EHS Administration, Emergency Preparedness and Response

FMCSA Proposes Limits on Emergency Declarations

On December 8, the Federal Motor Carrier Safety Administration (FMCSA) proposed limiting the scope of regulatory relief provided by emergency declarations, as well as the duration of regional emergency declarations (87 Federal Register (FR) 75206).

Under current regulations, when the president, a governor, or the FMCSA issues an emergency declaration, drivers and motor carriers providing direct disaster assistance are exempt from motor carrier safety regulations in 49 Code of Federal Regulations (CFR) parts 390 through 399 for a 30-day period.

The FMCSA is proposing to limit the exemptions to daily and weekly hours-of-service (HOS) regulations. According to the agency, rules regarding drivers’ qualifications, vehicle inspections, the prohibition from operating a vehicle while ill or fatigued, and vehicle parts and accessories have no bearing on a carrier’s ability to provide assistance during relief efforts.

Exemptions from all safety regulations in parts 390–399 could negatively impact the safe operation of commercial motor vehicles on roadways, according to the agency. However, the agency said it has no information indicating that current or past emergency exemptions have negatively impacted road safety.

In addition to limiting exemptions to HOS relief for drivers and motor carriers providing direct assistance, the proposed rule would limit emergency exemptions to a 5-day period when the FMCSA or a governor issues an emergency declaration. Presidential emergency declarations still would trigger a 30-day emergency exemption.

The FMCSA said its experience in monitoring emergency declarations has shown that 5 days of relief are appropriate for responding to regional emergencies.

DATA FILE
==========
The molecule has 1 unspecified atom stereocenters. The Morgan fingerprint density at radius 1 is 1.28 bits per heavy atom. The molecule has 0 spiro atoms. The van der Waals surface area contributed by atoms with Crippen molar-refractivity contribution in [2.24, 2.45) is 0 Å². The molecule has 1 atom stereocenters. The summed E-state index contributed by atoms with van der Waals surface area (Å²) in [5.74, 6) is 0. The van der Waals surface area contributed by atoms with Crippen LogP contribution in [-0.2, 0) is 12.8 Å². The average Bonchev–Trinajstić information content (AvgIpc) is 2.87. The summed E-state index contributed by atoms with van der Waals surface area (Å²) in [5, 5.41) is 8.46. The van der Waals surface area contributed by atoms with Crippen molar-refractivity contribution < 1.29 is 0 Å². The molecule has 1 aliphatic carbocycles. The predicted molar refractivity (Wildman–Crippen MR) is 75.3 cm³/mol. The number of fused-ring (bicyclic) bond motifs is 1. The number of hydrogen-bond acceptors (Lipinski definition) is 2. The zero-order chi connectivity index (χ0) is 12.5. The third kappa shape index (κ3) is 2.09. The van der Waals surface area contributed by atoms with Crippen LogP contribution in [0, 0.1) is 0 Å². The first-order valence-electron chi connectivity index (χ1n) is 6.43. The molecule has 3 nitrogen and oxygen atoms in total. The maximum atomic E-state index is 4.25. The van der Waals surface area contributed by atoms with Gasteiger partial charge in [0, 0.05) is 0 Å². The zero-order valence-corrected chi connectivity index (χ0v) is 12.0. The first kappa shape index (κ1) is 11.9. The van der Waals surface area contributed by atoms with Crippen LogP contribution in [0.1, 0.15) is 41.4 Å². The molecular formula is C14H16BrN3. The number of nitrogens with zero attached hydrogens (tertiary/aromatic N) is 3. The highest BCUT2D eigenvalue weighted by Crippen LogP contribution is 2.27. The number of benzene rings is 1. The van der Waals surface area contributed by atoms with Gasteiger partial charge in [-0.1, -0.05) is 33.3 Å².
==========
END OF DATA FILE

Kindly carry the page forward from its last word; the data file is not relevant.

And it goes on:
The agency also proposed clarifying its definition of emergencies—that emergencies do not include economic conditions caused by market forces, such as shortages of raw materials or supplies, labor strikes, driver shortages, inflation, or fluctuations in freight shipment or brokerage rates, unless such conditions or events pose an immediate threat to human life. The agency also wants to consolidate its definition of “emergency relief” with its definition of “direct assistance.”

The length and geographic breadth of the COVID-19 public health emergency alerted the agency to the need to revisit its “relief from regulations” rules. Former President Donald Trump issued an emergency declaration for the COVID-19 pandemic on March 13, 2020, and the FMCSA issued a regional declaration the same day. The agency continually renewed its emergency declaration but eventually limited exemptions to relief from HOS regulations.

Agency stakeholders also expressed concerns. The Commercial Vehicle Safety Alliance submitted a petition in October 2020, asking the FMCSA to revise its emergency declaration rules, noting the potential safety risks posed by blanket exemptions.

Comments on the notice of proposed rulemaking are due February 6, 2023.

In May 2020, the FMCSA amended its HOS regulations for commercial motor vehicle drivers, expanding the driving window for both long-haul and short-haul drivers. The rulemaking increased flexibility for the 30-minute break rule; modified the sleeper berth exception, allowing drivers to split their required 10 hours off duty into 2 periods, extended the maximum window for driving in adverse conditions by 2 hours; and lengthened the maximum on-duty period for short-haul drivers from 12 to 14 hours and extended the distance limit for short-haul drivers from 100 air miles to 150 air miles.